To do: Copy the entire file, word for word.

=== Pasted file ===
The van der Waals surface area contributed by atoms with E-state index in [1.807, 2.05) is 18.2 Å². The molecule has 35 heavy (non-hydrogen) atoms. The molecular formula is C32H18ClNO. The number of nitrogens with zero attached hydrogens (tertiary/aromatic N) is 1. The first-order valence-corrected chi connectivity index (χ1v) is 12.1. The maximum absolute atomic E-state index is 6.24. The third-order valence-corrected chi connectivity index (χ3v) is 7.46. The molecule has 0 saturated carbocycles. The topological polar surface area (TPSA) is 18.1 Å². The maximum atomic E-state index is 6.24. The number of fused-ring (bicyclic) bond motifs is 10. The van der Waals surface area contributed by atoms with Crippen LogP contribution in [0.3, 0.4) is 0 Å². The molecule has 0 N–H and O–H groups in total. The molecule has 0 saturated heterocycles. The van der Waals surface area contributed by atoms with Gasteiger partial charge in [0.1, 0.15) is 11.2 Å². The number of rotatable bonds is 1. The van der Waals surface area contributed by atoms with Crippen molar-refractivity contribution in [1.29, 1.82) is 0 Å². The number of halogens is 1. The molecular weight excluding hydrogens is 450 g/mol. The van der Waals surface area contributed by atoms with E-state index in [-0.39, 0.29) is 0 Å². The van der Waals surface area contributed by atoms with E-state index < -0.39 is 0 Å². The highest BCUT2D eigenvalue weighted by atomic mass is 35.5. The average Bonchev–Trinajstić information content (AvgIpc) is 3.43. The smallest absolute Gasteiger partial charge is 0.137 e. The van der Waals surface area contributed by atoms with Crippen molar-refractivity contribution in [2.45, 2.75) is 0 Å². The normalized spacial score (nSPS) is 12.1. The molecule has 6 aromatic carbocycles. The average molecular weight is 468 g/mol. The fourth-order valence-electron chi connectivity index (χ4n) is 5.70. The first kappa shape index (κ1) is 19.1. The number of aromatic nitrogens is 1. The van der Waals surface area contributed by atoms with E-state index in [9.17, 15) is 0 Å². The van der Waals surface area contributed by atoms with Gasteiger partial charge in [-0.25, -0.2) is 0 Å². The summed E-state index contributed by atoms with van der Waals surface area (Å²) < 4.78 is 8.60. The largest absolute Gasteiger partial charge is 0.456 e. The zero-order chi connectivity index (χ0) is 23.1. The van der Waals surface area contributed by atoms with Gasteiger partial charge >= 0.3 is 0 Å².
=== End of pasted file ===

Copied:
The van der Waals surface area contributed by atoms with E-state index in [1.807, 2.05) is 18.2 Å². The molecule has 35 heavy (non-hydrogen) atoms. The molecular formula is C32H18ClNO. The number of nitrogens with zero attached hydrogens (tertiary/aromatic N) is 1. The first-order valence-corrected chi connectivity index (χ1v) is 12.1. The maximum absolute atomic E-state index is 6.24. The third-order valence-corrected chi connectivity index (χ3v) is 7.46. The molecule has 0 saturated carbocycles. The topological polar surface area (TPSA) is 18.1 Å². The maximum atomic E-state index is 6.24. The number of fused-ring (bicyclic) bond motifs is 10. The van der Waals surface area contributed by atoms with Crippen LogP contribution in [0.3, 0.4) is 0 Å². The molecule has 0 N–H and O–H groups in total. The molecule has 0 saturated heterocycles. The van der Waals surface area contributed by atoms with Gasteiger partial charge in [0.1, 0.15) is 11.2 Å². The number of rotatable bonds is 1. The van der Waals surface area contributed by atoms with Crippen molar-refractivity contribution in [1.29, 1.82) is 0 Å². The number of halogens is 1. The molecular weight excluding hydrogens is 450 g/mol. The van der Waals surface area contributed by atoms with E-state index in [-0.39, 0.29) is 0 Å². The van der Waals surface area contributed by atoms with E-state index < -0.39 is 0 Å². The highest BCUT2D eigenvalue weighted by atomic mass is 35.5. The average Bonchev–Trinajstić information content (AvgIpc) is 3.43. The smallest absolute Gasteiger partial charge is 0.137 e. The van der Waals surface area contributed by atoms with Crippen molar-refractivity contribution in [2.45, 2.75) is 0 Å². The normalized spacial score (nSPS) is 12.1. The molecule has 6 aromatic carbocycles. The average molecular weight is 468 g/mol. The fourth-order valence-electron chi connectivity index (χ4n) is 5.70. The first kappa shape index (κ1) is 19.1. The number of aromatic nitrogens is 1. The van der Waals surface area contributed by atoms with E-state index in [9.17, 15) is 0 Å². The van der Waals surface area contributed by atoms with Gasteiger partial charge in [-0.25, -0.2) is 0 Å². The summed E-state index contributed by atoms with van der Waals surface area (Å²) < 4.78 is 8.60. The largest absolute Gasteiger partial charge is 0.456 e. The zero-order chi connectivity index (χ0) is 23.1. The van der Waals surface area contributed by atoms with Gasteiger partial charge >= 0.3 is 0 Å².